Because the convolution operator in a CNN is represented by a weighted sum of lower layers, it is difficult to express the features of a complex object as it moves into the upper layers. This has the disadvantage of not considering the hierarchical relationships between local features. CNNs utilize pooling to overcome these shortcomings. Pooling can reduce the computational complexity of convolution operations and capture the invariance of local features. However, pooling operations lose information regarding spatial relationships and are likely to misclassify objects based on their orientation or proportion.
The capsule network is a structured model that solves many of the problems inherent to CNNs. Capsules in capsule networks are locally invariant groups that learn to recognize the existence of visual entities and encode their properties into vectors. While neurons operate independently in a CNN, capsule networks utilize a nonlinear function called squashing because capsules (groups of neurons) are represented as a vector.
Capsules consider the spatial relationships between entities and learn these relationships via dynamic routing (Sabour et al., 2017). Dynamic routing determines the connection strength between lower-level and upper-level capsules through repetitive routing based on a coupling coefficient. This coupling coefficient is utilized to measure the similarity between the vectors that predict the upper capsule and lower capsule, and learns which lower-level capsule must be directed to which upper-level capsule. Through this process, capsules learn to represent the properties of a given entity.
Our goal is to apply capsule networks to text classification, and modify it according to our purpose. Capsules have the ability to represent attributes of partial entities, and express semantic meanings in a wider space by expressing the entities with a vector rather than a scalar. In this regard, capsules are suitable to express a sentence or document as a vector. Figure 1 depicts the general structure of the proposed model. The input of the network is a document , where is the length of the document and is the embedding size.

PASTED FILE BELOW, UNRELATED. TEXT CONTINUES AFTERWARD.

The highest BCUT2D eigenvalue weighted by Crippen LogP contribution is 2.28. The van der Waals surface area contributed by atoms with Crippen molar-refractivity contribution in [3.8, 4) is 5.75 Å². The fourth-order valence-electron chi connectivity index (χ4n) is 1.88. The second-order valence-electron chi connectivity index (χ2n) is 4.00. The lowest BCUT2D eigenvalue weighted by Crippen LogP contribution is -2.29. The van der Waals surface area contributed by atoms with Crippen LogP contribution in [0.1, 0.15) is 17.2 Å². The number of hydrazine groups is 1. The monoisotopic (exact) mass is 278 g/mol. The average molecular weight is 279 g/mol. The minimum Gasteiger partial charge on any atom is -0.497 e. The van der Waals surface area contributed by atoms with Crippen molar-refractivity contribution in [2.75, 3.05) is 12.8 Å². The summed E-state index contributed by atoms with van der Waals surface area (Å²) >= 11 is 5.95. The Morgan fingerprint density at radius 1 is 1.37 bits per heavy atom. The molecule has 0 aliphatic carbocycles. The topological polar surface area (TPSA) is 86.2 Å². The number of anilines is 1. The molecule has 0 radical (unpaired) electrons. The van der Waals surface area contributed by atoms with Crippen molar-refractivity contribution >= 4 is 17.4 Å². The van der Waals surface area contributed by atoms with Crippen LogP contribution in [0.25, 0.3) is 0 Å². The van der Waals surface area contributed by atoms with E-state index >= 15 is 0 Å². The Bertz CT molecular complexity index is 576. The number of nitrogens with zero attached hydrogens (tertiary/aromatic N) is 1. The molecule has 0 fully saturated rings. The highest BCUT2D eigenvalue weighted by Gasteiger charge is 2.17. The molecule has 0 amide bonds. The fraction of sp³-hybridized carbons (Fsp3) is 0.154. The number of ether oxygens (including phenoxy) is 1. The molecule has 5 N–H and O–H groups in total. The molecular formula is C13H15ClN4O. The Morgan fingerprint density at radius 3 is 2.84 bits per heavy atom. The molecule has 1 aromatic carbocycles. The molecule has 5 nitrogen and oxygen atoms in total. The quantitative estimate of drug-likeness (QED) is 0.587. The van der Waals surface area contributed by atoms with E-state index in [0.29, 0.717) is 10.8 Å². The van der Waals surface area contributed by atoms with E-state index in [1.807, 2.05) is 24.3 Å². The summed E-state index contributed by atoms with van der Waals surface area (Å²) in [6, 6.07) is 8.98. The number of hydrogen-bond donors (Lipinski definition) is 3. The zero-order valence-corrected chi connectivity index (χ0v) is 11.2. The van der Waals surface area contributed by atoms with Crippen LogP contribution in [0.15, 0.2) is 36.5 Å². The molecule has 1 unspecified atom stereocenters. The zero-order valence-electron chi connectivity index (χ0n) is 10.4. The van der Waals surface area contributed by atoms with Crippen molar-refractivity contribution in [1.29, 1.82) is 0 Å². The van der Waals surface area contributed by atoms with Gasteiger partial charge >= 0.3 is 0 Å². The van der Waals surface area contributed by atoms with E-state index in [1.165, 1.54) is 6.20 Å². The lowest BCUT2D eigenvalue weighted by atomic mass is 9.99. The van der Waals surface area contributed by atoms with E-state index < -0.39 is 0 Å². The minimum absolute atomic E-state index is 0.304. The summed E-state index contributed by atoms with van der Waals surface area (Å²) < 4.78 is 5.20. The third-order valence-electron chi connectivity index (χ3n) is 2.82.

The second layer is a feature map utilizing convolutions, where the kernel size is , number of filters is , and stride is fixed to 1. While CNNs utilize max-pooling of feature maps to extract meaningful contexts, we utilize a trick similar to the gated-linear unit (Dauphin et al., 2016), defined as
where are weights, are bias terms, and is the element-wise multiplication operator. This ELU-gate unit acts as a control tower by selecting which features to be activated. Unlike pooling, the ELU-gate unit does not lose spatial information.
The next layer is a convolutional capsule layer with channels of convolutional dimension capsules where the kernel size is . Because the classifier is connected locally to the feature map, it is difficult for the classifier to handle variations in transformation. Some studies have shown that utilizing a large kernel size in a network tends to gather information from a much larger region in the receptive field (Peng et al., 2017). Because we do not utilize pooling, we instead increased the size of the kernel to enlargen our viewpoint. Therefore, we applied nonlinear squashing (Sabour et al., 2017) in the convolutional capsule layer .
The final layer is the text capsule layer . We utilized two different routing methods from the convolutional capsule layer to the text capsule layer, as described in the subsections below.
3.1.1 Capsule network with dynamic routing
In Sabour et al. (2017), the capsule network updated the weight of coupling coefficients through an iterative routing process and determined the degree to which lower capsules were directed to upper capsules. The coupling coefficient is determined by the degree of similarity between the standard-upper and prediction-upper capsules.